With Its Nine-Hour 'Orphan' Cycle, A Kansas City Theater Brings Home A Timeless Story | KCUR

With Its Nine-Hour 'Orphan' Cycle, A Kansas City Theater Brings Home A Timeless Story

Oct 25, 2018

Plenty of people don’t think twice before binging on episodes of a favorite TV show or series of movies. Would that crowd consider watching live theater the same way?

“You know how when you binge-watch ‘Lord of the Rings?’” asks Karen Paisley, artistic director of the Metropolitan Ensemble Theater. “This is sort of like binge-watch theater.”

Paisley has taken on a production of Horton Foote’s massive “The Orphans’ Home Cycle,” only the second time it’s been produced anywhere. To watch the entire cycle, a theater-goer will commit to watching three three-hour performances.

Actors Annie Schwaner as Laura Vaughn and Elaine Christensen as Elizabeth Vaughn.
Credit Robert Paisley

However, Paisley says, the audience has some wiggle room. Each evening’s play stands alone, so someone could only attend one night and still understand the story. Or, attend a different play each week during its three-week run.

She says the middle play, “The Story of a Marriage,” is the most romantic and has been produced many times in theaters, on television, and in movie versions; act three, “Valentine’s Day,” was made into a film that featured Matthew Broderick.

The play follows character Horace Robedaux from childhood through adulthood at the turn of the last century. Horace lives in Texas during the period of Reconstruction after the Civil War and the decades building up to World War I and the Great Depression.

He has it very rough. The character is orphaned at age 12 after the death of his alcoholic father; his mother left the father years before and has married a man who wants nothing to do with her son. He is left to fend for himself.

Seeing the entire course of events that make up a character’s life and influence his decisions can be like seeing our own lives flash before our eyes; the contraction and distillation of key moments lends a unique clarity.

“Some victories in life that are really important and pivotal come from weathering something extremely difficult and getting to the other side and then you see the victory,” Paisley notes. “Victory doesn’t always come with big banners and big giant moments.”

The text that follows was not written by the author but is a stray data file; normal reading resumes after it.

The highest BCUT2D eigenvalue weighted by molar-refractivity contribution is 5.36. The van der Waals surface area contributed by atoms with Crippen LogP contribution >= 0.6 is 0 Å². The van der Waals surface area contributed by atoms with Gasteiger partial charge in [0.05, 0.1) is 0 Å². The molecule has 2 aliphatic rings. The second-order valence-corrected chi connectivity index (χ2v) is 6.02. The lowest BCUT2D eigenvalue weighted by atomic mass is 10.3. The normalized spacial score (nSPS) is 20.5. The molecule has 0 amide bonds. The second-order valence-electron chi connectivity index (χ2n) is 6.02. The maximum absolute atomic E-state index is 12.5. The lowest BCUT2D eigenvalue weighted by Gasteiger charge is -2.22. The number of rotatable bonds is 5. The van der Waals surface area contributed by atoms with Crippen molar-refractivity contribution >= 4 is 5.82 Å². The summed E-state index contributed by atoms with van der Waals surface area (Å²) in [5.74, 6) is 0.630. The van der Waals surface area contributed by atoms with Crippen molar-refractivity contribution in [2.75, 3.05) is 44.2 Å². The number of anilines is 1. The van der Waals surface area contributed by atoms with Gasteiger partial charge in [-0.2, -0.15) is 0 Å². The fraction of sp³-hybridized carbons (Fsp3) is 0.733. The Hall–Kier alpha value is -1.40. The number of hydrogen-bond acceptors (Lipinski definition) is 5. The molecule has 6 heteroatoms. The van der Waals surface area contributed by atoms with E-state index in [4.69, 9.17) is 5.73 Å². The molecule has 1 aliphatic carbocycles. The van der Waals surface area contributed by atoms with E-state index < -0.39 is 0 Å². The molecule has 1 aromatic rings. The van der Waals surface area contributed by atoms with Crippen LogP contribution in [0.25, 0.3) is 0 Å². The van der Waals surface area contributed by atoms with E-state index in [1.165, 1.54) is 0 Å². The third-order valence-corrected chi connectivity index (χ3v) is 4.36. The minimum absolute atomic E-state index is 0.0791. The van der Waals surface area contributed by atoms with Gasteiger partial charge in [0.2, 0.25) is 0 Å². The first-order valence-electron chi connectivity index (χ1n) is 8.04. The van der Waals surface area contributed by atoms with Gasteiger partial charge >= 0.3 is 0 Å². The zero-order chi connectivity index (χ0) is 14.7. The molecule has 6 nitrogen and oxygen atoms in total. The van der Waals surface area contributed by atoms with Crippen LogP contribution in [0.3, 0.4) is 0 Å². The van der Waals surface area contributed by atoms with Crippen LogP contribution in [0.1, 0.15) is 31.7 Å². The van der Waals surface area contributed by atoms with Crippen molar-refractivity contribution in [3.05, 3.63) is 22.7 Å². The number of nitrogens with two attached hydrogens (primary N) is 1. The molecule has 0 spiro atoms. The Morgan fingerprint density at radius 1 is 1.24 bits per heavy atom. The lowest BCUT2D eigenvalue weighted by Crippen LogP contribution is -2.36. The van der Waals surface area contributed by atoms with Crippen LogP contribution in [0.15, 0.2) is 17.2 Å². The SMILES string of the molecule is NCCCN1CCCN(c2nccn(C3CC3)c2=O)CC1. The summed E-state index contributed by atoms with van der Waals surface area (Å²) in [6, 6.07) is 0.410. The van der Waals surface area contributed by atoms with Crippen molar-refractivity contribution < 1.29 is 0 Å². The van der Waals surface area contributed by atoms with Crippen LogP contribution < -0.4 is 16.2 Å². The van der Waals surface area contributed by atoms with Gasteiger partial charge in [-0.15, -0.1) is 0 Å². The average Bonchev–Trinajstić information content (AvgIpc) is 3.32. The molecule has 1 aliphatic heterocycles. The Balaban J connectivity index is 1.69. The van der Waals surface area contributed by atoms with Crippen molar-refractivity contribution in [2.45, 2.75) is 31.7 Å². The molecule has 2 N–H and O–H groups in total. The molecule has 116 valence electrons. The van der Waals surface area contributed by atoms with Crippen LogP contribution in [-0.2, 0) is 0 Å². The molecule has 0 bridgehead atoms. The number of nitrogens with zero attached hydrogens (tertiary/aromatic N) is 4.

Actors George Forbes as Ben Johnson, Andy Penn as Soll Gautier, and Creighton Smith-Allaire as young Horace Robedaux.
Credit Robert Paisley

Kansas City actor Todd Lanker is one of 30 actors who fill a total of 64 roles. He plays Horace from ages 20 through 38, and says people in that age bracket will relate to the story.

“As a storyteller in my mid-30s, I’m part of a generation that feels very disconnected and very much like we’re forging the world on our own,” he explains.

“I’m sure previous generations have felt this, but I definitely know it from my own experience, and I think that’s something we’re all looking for: things to cling to and bind us together, and more and more we get pushed further and further apart.”

Lanker is also the MET’s associate artistic director. He says the play speaks to the idea that many people in contemporary society feel rootless and adrift, and in that way they are all orphans like Horace was 100 years ago.

Paisley says that throughout the cycle, the audience will see Horace take control of his life by creating his own support network.

“The whole idea of ‘friendsgiving’ didn’t exist. That’s really a new idea that there would be people who are creating family,” she says. But Horace would have hosted one of these alternatives to the traditional family Thanksgiving.

“He begins to make his own (family),” Paisley says. “What I love about (the story) is the sense of ownership of being in your own space.”

The political and social upheaval of those early decades of the 20th century will also feel familiar to audiences. Lanker says when society straddles major changes caused by wars, disease, unusual political unrest, or changes in technology, that causes a schism between generations.

“(The play) could so easily be describing our current climate of generations that cannot understand each other and are stuck in different places in history, whether it’s looking back or looking forward, but are equally adrift,” he says.

Ultimately, Paisley says, “The Orphans’ Cycle” is an “extremely hopeful and encouraging” story. It’s more the tale of a hero’s journey than it is a dark commentary on the all-too-familiar sounding societal situation.

“It’s not just getting up from being knocked down, it’s being the last man standing. In those hard moments,” Paisley says, “that’s victory.”

“The Orphans’ Cycle,” presented by the Metropolitan Ensemble Theatre in three parts beginning at 7 p.m. on Saturday, October 27 at the Warwick Theater, 3927 Main Street, Kansas City, Missouri 64111.  Runs through Sunday, November 18. Visit the box office online for details about individual shows and packages.

Follow KCUR contributor Anne Kniggendorf on Twitter, @annekniggendorf.